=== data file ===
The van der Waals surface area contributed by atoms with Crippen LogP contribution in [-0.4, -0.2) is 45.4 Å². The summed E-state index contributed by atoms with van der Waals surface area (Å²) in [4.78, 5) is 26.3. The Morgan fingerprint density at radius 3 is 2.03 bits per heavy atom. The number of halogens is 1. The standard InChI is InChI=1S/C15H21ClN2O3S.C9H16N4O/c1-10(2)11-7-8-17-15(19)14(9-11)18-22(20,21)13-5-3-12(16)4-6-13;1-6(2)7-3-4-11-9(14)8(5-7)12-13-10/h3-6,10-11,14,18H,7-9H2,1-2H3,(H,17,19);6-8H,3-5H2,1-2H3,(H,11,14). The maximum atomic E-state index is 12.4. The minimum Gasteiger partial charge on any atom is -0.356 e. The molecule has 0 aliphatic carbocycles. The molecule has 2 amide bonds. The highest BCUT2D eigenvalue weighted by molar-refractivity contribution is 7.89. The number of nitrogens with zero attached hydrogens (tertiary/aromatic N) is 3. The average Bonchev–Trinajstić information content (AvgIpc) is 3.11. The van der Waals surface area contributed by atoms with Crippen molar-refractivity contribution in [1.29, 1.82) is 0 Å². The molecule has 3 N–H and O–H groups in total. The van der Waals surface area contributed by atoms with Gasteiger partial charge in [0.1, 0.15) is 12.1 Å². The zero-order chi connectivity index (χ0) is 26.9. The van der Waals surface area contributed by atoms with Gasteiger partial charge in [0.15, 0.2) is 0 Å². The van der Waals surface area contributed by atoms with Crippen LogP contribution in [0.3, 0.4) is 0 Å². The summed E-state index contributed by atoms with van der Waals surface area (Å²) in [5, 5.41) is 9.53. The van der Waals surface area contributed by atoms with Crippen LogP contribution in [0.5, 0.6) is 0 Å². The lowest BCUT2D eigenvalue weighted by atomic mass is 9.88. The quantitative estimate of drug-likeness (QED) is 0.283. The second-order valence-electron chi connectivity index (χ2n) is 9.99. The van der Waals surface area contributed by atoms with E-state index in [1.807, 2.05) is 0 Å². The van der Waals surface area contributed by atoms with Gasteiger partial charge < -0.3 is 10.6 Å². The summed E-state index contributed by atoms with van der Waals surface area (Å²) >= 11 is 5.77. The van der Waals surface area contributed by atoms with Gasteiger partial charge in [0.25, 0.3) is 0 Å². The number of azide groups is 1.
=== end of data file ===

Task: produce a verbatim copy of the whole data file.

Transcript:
The van der Waals surface area contributed by atoms with Crippen LogP contribution in [-0.4, -0.2) is 45.4 Å². The summed E-state index contributed by atoms with van der Waals surface area (Å²) in [4.78, 5) is 26.3. The Morgan fingerprint density at radius 3 is 2.03 bits per heavy atom. The number of halogens is 1. The standard InChI is InChI=1S/C15H21ClN2O3S.C9H16N4O/c1-10(2)11-7-8-17-15(19)14(9-11)18-22(20,21)13-5-3-12(16)4-6-13;1-6(2)7-3-4-11-9(14)8(5-7)12-13-10/h3-6,10-11,14,18H,7-9H2,1-2H3,(H,17,19);6-8H,3-5H2,1-2H3,(H,11,14). The maximum atomic E-state index is 12.4. The minimum Gasteiger partial charge on any atom is -0.356 e. The molecule has 0 aliphatic carbocycles. The molecule has 2 amide bonds. The highest BCUT2D eigenvalue weighted by molar-refractivity contribution is 7.89. The number of nitrogens with zero attached hydrogens (tertiary/aromatic N) is 3. The average Bonchev–Trinajstić information content (AvgIpc) is 3.11. The van der Waals surface area contributed by atoms with Crippen molar-refractivity contribution in [1.29, 1.82) is 0 Å². The molecule has 3 N–H and O–H groups in total. The van der Waals surface area contributed by atoms with Gasteiger partial charge in [0.1, 0.15) is 12.1 Å². The zero-order chi connectivity index (χ0) is 26.9. The van der Waals surface area contributed by atoms with Gasteiger partial charge in [0.15, 0.2) is 0 Å². The van der Waals surface area contributed by atoms with Crippen LogP contribution in [0.3, 0.4) is 0 Å². The summed E-state index contributed by atoms with van der Waals surface area (Å²) in [5, 5.41) is 9.53. The van der Waals surface area contributed by atoms with Crippen LogP contribution in [0.5, 0.6) is 0 Å². The lowest BCUT2D eigenvalue weighted by atomic mass is 9.88. The quantitative estimate of drug-likeness (QED) is 0.283. The second-order valence-electron chi connectivity index (χ2n) is 9.99. The van der Waals surface area contributed by atoms with E-state index in [1.807, 2.05) is 0 Å². The van der Waals surface area contributed by atoms with Gasteiger partial charge < -0.3 is 10.6 Å². The summed E-state index contributed by atoms with van der Waals surface area (Å²) >= 11 is 5.77. The van der Waals surface area contributed by atoms with Gasteiger partial charge in [0.25, 0.3) is 0 Å². The number of azide groups is 1.